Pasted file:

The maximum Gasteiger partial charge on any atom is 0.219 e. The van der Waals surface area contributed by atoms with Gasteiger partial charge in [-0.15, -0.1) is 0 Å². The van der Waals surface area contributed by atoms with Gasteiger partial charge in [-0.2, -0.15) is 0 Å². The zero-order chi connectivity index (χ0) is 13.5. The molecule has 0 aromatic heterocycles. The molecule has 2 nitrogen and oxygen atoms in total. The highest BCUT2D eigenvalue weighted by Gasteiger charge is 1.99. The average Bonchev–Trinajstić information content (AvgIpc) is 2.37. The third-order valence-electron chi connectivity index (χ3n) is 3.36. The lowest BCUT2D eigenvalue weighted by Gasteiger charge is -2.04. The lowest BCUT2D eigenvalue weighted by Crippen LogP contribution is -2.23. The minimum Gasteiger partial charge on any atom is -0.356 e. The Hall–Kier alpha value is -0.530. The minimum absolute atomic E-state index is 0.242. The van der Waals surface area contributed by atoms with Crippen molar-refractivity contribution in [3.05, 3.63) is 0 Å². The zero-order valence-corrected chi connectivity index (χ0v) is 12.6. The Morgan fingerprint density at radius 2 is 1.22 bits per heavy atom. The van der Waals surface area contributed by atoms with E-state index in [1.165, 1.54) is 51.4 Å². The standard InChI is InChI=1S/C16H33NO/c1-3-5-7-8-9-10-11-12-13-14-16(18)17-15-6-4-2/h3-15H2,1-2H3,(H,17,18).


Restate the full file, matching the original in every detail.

The maximum Gasteiger partial charge on any atom is 0.219 e. The van der Waals surface area contributed by atoms with Gasteiger partial charge in [-0.15, -0.1) is 0 Å². The van der Waals surface area contributed by atoms with Gasteiger partial charge in [-0.2, -0.15) is 0 Å². The zero-order chi connectivity index (χ0) is 13.5. The molecule has 0 aromatic heterocycles. The molecule has 2 nitrogen and oxygen atoms in total. The highest BCUT2D eigenvalue weighted by Gasteiger charge is 1.99. The average Bonchev–Trinajstić information content (AvgIpc) is 2.37. The third-order valence-electron chi connectivity index (χ3n) is 3.36. The lowest BCUT2D eigenvalue weighted by Gasteiger charge is -2.04. The lowest BCUT2D eigenvalue weighted by Crippen LogP contribution is -2.23. The minimum Gasteiger partial charge on any atom is -0.356 e. The Hall–Kier alpha value is -0.530. The minimum absolute atomic E-state index is 0.242. The van der Waals surface area contributed by atoms with Crippen molar-refractivity contribution in [3.05, 3.63) is 0 Å². The zero-order valence-corrected chi connectivity index (χ0v) is 12.6. The Morgan fingerprint density at radius 2 is 1.22 bits per heavy atom. The van der Waals surface area contributed by atoms with E-state index in [1.165, 1.54) is 51.4 Å². The standard InChI is InChI=1S/C16H33NO/c1-3-5-7-8-9-10-11-12-13-14-16(18)17-15-6-4-2/h3-15H2,1-2H3,(H,17,18).